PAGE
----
Hestia, a charity delivering supported housing, registered care, domestic violence refuges, community outreach services and day centres across London, today expressed concerns about changes to the welfare system saying that Government reforms are failing vulnerable people – with less and less practical support being available to people in urgent need.
Hestia’s services support adults and children who are in crisis. For example they support people with mental health needs as well as helping 500 victims of domestic abuse every day through the largest number of domestic abuse refuges in the capital.
In responding to the Government’s current consultation on Local Welfare Provision, the charity spoke to staff and service users across its schemes to get a real view of how the removal of Community Care Grants and Crisis Loans, as well as cuts to discretionary funds are having on the most vulnerable in society.
Hestia found that vulnerable people are not being adequately protected by the current system.
A series of case studies found it common that women moving on from domestic abuse refuges would have no access to beds, fridges, cookers, washing machines or other essential household items as they moved into empty and unfurnished accommodation. This situation could remain unresolved for months due to current constraints and delays. The Government proposals could withdraw discretionary support entirely and make the situation even worse.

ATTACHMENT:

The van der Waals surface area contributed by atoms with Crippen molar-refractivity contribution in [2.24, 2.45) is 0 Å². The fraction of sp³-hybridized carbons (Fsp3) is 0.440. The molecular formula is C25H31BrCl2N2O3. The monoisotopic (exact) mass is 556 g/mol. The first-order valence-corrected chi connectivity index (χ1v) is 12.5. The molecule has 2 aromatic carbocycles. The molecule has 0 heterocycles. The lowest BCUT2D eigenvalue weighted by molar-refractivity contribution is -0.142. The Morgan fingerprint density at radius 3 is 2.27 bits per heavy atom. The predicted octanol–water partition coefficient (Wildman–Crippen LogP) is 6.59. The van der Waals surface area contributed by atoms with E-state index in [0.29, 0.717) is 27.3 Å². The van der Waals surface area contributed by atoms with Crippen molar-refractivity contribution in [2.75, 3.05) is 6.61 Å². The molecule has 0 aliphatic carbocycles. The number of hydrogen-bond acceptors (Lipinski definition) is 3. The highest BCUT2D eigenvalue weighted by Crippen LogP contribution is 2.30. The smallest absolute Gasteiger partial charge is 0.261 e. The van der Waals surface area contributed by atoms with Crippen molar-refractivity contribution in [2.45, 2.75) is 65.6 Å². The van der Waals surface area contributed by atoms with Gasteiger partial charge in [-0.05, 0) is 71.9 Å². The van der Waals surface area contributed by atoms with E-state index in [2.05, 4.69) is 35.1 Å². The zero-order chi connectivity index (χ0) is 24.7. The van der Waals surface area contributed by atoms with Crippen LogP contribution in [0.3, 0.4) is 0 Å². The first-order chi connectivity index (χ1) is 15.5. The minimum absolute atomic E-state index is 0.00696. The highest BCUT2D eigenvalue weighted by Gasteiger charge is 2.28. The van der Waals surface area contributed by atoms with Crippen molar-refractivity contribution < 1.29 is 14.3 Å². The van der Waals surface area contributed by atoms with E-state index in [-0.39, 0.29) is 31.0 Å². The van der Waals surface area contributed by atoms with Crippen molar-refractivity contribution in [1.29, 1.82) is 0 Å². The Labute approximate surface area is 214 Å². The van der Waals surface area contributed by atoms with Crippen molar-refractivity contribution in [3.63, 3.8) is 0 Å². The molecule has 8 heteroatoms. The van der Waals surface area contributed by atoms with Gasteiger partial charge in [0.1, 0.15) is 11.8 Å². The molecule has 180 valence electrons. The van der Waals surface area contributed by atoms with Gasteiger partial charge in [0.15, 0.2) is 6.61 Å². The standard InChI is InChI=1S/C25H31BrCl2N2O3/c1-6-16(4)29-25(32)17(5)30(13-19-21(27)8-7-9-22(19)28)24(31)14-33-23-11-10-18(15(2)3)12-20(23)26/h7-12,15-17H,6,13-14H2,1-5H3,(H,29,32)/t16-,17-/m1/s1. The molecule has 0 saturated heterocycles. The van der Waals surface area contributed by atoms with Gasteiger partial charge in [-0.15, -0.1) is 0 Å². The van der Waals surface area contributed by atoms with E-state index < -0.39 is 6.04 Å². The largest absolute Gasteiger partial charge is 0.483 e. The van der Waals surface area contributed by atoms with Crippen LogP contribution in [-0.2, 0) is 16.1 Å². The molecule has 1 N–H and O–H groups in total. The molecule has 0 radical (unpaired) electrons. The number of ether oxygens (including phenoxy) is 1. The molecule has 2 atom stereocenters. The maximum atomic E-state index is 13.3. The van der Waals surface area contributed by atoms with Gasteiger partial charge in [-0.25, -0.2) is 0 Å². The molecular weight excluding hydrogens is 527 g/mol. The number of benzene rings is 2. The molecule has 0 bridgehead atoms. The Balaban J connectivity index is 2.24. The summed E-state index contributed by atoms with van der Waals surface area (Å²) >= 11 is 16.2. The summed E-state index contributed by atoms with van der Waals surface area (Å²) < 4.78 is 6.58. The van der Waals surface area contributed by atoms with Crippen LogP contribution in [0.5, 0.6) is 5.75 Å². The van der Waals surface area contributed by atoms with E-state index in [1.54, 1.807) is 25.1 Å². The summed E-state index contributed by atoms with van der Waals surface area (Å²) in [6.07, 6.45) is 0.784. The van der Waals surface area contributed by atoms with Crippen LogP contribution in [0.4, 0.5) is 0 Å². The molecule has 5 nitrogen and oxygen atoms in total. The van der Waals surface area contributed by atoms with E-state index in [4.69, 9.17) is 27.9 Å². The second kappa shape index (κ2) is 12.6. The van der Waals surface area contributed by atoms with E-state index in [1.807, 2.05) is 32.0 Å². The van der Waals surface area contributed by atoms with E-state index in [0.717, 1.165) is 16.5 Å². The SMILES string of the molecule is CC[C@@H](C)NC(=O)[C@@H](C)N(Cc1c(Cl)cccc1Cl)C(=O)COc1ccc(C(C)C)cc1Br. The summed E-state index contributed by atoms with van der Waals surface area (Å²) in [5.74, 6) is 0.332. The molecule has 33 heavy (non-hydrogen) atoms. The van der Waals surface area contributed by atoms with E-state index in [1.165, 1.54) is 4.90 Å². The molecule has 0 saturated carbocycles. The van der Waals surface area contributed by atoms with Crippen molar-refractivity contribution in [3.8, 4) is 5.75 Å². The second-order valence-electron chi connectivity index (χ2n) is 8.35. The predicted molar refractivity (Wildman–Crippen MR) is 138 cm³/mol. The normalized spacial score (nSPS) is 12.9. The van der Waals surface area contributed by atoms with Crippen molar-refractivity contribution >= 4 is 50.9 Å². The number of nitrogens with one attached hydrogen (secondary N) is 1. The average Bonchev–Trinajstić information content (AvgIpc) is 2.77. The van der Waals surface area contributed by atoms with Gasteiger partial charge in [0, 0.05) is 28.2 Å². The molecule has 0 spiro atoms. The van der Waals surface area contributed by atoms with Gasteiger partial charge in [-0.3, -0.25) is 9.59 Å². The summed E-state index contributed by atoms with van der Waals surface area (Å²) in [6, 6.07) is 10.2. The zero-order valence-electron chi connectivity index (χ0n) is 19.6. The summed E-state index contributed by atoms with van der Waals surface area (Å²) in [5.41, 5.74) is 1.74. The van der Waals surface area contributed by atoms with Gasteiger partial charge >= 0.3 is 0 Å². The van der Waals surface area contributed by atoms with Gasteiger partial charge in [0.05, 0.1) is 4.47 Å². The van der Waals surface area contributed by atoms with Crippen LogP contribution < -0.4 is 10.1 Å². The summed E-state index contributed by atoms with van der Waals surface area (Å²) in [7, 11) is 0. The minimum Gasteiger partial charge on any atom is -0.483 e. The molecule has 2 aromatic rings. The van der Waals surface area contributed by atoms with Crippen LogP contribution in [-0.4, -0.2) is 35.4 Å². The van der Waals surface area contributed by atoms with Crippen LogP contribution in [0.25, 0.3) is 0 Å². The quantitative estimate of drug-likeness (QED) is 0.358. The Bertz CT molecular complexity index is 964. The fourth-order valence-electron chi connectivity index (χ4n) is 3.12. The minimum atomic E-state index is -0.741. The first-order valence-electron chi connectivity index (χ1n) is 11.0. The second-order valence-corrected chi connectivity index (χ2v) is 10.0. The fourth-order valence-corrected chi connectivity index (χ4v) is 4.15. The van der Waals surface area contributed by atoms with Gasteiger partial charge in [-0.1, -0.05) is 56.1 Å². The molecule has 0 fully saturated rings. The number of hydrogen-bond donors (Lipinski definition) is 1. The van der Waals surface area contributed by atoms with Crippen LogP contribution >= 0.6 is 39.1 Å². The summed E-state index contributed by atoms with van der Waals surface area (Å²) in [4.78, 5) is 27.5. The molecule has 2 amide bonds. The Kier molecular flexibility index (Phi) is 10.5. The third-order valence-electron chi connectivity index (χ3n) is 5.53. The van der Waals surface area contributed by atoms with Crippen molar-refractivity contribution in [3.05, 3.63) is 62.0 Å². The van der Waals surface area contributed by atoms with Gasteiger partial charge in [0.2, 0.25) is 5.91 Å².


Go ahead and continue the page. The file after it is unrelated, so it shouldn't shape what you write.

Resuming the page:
Patrick Ryan, Chief Executive of Hestia, said:
“From our experience of working with vulnerable people across London every day, we can see that the previous changes to the welfare system are failing those most in need. We are concerned that further changes and reductions to discretionary support will have devastating effects on the most vulnerable.”
“We already see that discretionary assistance is inadequate to meet the needs of vulnerable people at a time of crisis. For example, we have seen women who are pregnant or with severe physical health needs being denied a bed to sleep in or a cooker to feed themselves for months on end.”
“One service manager stated that of the 290 tenants she supports, around a quarter had made enquiries for financial and practical assistance – and none of these had been successful under the current provision. These setbacks undo much of our work to rebuild people’s lives. The human and financial costs of not providing these essential necessities are much greater than the financial commitment required to do so.”